UFC – Boxing Duel Could Make Fans “Fighting Glad” Saturday Night
- May 4th, 2012
by Charles Jay
This Saturday, we will once again have a night where the fists will fly on a couple of different fronts. Floyd Mayweather and Miguel Cotto will slug it out on HBO Pay-Per-View, while the UFC presents the third installment of its broadcast television series on the Fox Network.
Is another head-to-head battle on? Is it, in fact, a battle to begin with?
HBO, as we know, has a formula it has developed when it comes to marketing its pay-per-view events, and that includes the “24/7″ series, which is documentary-style as opposed to the “reality” format of the UFC’s “The Ultimate Fighter” series, which isn’t in place to push any one particular fight.
The UFC is being a little more imaginative, however, when it comes to spreading its message across different platforms. The organization is using a few different media outlets to show Saturday’s event. The first two bouts are being shown on their Facebook fan page, with other parts of the undercard slated for Fuel TV. The card that will air on Fox is highlighted by the main event between Nick Diaz and Jim Miller, in the lightweight division. This is several steps down from the first “UFC on Fox” show they aired, back on November 12, when Junior Dos Santos beat Cain Velasquez for the heavyweight championship.
At the time, there was much talk about the show going head-to-head with the pay-per-view boxing event featuring Manny Pacquiao and Juan Manuel Marquez. Which program would hurt the other?
Well, the Fox telecast drew the largest live audience for any single hour in the sport’s history, with 8.8 million viewers for the main even (averaging 5.7 million for the hour), not to mention a live gate in Anaheim that topped the million mark, so it had to be considered an unqualified success, financially and otherwise.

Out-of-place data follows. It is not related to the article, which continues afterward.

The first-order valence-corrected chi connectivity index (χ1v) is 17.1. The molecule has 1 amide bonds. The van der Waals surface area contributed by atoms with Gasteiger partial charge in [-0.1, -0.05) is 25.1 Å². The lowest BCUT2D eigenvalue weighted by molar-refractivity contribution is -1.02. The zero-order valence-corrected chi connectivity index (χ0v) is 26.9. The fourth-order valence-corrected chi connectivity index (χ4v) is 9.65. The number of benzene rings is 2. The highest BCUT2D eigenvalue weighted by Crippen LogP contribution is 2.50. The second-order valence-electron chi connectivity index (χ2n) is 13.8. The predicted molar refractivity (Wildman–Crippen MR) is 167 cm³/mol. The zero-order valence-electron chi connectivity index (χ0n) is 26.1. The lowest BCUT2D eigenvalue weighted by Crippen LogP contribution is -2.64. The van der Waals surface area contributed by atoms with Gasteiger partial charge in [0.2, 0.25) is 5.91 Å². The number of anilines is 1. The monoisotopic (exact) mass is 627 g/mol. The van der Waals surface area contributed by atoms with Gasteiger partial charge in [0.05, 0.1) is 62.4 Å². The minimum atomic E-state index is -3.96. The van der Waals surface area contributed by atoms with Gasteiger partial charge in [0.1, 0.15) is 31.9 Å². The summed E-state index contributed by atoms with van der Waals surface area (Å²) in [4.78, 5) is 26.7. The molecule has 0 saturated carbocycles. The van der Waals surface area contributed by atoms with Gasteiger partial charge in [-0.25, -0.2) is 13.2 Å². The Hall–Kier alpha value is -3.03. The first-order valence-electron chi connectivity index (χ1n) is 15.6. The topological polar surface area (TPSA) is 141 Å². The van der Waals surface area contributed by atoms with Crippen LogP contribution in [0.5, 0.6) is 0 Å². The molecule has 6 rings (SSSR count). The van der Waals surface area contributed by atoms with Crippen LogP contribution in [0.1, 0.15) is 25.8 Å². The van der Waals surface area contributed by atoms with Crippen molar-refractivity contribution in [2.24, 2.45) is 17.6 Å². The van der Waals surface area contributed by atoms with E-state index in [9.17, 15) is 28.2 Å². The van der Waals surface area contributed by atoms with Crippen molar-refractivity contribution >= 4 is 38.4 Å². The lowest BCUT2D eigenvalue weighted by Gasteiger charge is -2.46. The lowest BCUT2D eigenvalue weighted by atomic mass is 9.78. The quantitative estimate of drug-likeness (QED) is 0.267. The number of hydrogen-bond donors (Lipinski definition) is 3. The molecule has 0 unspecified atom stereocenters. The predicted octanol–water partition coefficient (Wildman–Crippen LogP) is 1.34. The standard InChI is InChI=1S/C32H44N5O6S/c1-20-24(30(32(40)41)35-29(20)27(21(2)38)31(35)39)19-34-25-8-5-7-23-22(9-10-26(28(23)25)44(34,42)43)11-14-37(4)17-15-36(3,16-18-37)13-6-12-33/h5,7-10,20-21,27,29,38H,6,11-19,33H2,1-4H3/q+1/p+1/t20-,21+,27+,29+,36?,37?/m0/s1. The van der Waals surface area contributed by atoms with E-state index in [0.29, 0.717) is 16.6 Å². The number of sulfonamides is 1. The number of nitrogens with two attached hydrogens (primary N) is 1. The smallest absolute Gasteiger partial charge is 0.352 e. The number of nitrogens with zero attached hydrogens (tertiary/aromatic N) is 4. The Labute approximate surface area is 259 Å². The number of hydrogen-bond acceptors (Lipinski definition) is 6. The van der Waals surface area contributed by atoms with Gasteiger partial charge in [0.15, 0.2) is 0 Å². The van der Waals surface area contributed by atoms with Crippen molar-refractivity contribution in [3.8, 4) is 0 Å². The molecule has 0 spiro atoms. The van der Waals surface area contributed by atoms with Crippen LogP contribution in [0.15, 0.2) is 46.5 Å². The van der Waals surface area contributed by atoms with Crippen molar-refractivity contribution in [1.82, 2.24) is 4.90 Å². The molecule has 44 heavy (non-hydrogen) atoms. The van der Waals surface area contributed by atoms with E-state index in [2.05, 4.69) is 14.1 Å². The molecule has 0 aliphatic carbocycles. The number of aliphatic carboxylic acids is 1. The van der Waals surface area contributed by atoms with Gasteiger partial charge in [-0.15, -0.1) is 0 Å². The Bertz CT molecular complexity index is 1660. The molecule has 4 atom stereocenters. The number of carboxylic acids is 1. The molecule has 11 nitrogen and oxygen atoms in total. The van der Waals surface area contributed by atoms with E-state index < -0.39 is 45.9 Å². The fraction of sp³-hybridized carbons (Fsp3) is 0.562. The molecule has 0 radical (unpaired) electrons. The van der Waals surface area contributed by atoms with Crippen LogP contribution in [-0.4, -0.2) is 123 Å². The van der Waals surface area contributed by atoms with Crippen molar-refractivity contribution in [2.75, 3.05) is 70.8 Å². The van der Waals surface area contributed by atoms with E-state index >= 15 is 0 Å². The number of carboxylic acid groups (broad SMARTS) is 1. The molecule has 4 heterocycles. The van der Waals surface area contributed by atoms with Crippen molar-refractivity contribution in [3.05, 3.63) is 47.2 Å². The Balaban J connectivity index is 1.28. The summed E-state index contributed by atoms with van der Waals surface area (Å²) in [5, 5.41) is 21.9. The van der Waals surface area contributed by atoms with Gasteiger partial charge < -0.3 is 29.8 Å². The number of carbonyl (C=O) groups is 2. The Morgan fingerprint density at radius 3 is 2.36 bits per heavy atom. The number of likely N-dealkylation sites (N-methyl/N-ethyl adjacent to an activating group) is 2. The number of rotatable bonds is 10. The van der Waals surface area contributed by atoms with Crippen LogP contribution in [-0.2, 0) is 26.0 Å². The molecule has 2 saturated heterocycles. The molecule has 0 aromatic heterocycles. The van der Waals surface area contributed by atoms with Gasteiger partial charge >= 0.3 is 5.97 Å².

For those who were thinking that the UFC show would take a big bite out of the boxing showcase that night, there was something of a surprise. Pacquiao and Marquez, who were fighting each other for the third time, drew a reported 1.45 million PPV buys, at suggested retail between $49.95 and $54.95 (for HD viewers), which doesn’t take into account closed circuit sales. The live gate was $11,648,300, according to figures supplied by the Nevada commission, based on 15,498 tickets sold, and there were over 37 million viewers in Mexico (Marquez territory, and a “very important market” according to UFC president Dana White).
It wound up being Pacquiao’s top selling pay-per-view outing ever, as well as the sixth best in boxing history, in terms of subscribers. On the UFC side, only Brock Lesnar’s rematch with Frank Mir in July 2009 had more buyers.
So that was a major success as well, from any angle you want to look at it.
If you remember, prior to November 12 there was considerable argument, and a little politicking as well, about the “conflict” in programming, where speculation centered around whether the UFC purposely planted their show opposite one of Bob Arum’s big moments, and White postured that since the Fox telecast lasted only an hour, fans could still switch over and watch Pacquiao-Marquez after Velasquez-Dos Santos had come to a conclusion.
And then we all had that discussion about how there was room for both sports in the consciousness of fans, etc. Well, I guess we just presented some evidence of it.
Of course, the dynamics for this “head-to-head” are a little different. As we mentioned, the UFC fight on tap for this Saturday is considerably less attractive and significant than the first one they offered on Fox, for one thing. And whereas the best thing underneath Pacquiao-Marquez III was Timothy’s Bradley’s “gift” for signing with Top Rank, which was a blowout win over well-worn Joel Casamayor, the Mayweather-Cotto undercard offers a semi-main event that is quite a bit better, as Canelo Alvarez, who is a star attraction in the making, fights his biggest “name” thus far when he steps in against Shane Mosley, the multiple-division champion who had his moments against both Mayweather and Pacquiao in defeat, even at his advanced age.
Boxing might have the clear edge in this particular “matchup.”
Either way, this should create something of a bonanza for the sports bar business, where boxing, MMA, the NBA playoffs, baseball, NASCAR, etc. will fill up walls of televisions. The beer will flow, and testosterone levels will rise. Let’s just hope bar patrons aren’t treated to too many “live” fights over the weekend.
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